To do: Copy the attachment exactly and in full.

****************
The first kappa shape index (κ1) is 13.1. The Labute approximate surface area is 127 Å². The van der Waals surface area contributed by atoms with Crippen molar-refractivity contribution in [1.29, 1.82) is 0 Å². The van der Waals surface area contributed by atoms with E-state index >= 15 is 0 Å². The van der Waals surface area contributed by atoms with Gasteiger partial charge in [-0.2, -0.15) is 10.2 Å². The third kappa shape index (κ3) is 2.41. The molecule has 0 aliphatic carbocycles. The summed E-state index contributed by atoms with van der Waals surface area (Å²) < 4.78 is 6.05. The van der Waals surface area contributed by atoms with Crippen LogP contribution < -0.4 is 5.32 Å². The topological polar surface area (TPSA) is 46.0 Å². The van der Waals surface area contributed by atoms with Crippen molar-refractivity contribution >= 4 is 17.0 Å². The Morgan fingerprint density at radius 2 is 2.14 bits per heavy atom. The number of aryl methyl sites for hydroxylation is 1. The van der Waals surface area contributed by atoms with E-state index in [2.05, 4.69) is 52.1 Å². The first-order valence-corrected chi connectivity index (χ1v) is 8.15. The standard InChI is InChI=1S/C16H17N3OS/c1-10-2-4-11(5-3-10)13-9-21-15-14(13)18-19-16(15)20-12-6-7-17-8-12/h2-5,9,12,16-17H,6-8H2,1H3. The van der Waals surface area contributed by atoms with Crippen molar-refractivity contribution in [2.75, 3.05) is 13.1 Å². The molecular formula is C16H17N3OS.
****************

The first kappa shape index (κ1) is 13.1. The Labute approximate surface area is 127 Å². The van der Waals surface area contributed by atoms with Crippen molar-refractivity contribution in [1.29, 1.82) is 0 Å². The van der Waals surface area contributed by atoms with E-state index >= 15 is 0 Å². The van der Waals surface area contributed by atoms with Gasteiger partial charge in [-0.2, -0.15) is 10.2 Å². The third kappa shape index (κ3) is 2.41. The molecule has 0 aliphatic carbocycles. The summed E-state index contributed by atoms with van der Waals surface area (Å²) < 4.78 is 6.05. The van der Waals surface area contributed by atoms with Crippen LogP contribution < -0.4 is 5.32 Å². The topological polar surface area (TPSA) is 46.0 Å². The van der Waals surface area contributed by atoms with Crippen molar-refractivity contribution >= 4 is 17.0 Å². The Morgan fingerprint density at radius 2 is 2.14 bits per heavy atom. The number of aryl methyl sites for hydroxylation is 1. The van der Waals surface area contributed by atoms with E-state index in [2.05, 4.69) is 52.1 Å². The first-order valence-corrected chi connectivity index (χ1v) is 8.15. The standard InChI is InChI=1S/C16H17N3OS/c1-10-2-4-11(5-3-10)13-9-21-15-14(13)18-19-16(15)20-12-6-7-17-8-12/h2-5,9,12,16-17H,6-8H2,1H3. The van der Waals surface area contributed by atoms with Crippen molar-refractivity contribution in [2.75, 3.05) is 13.1 Å². The molecular formula is C16H17N3OS.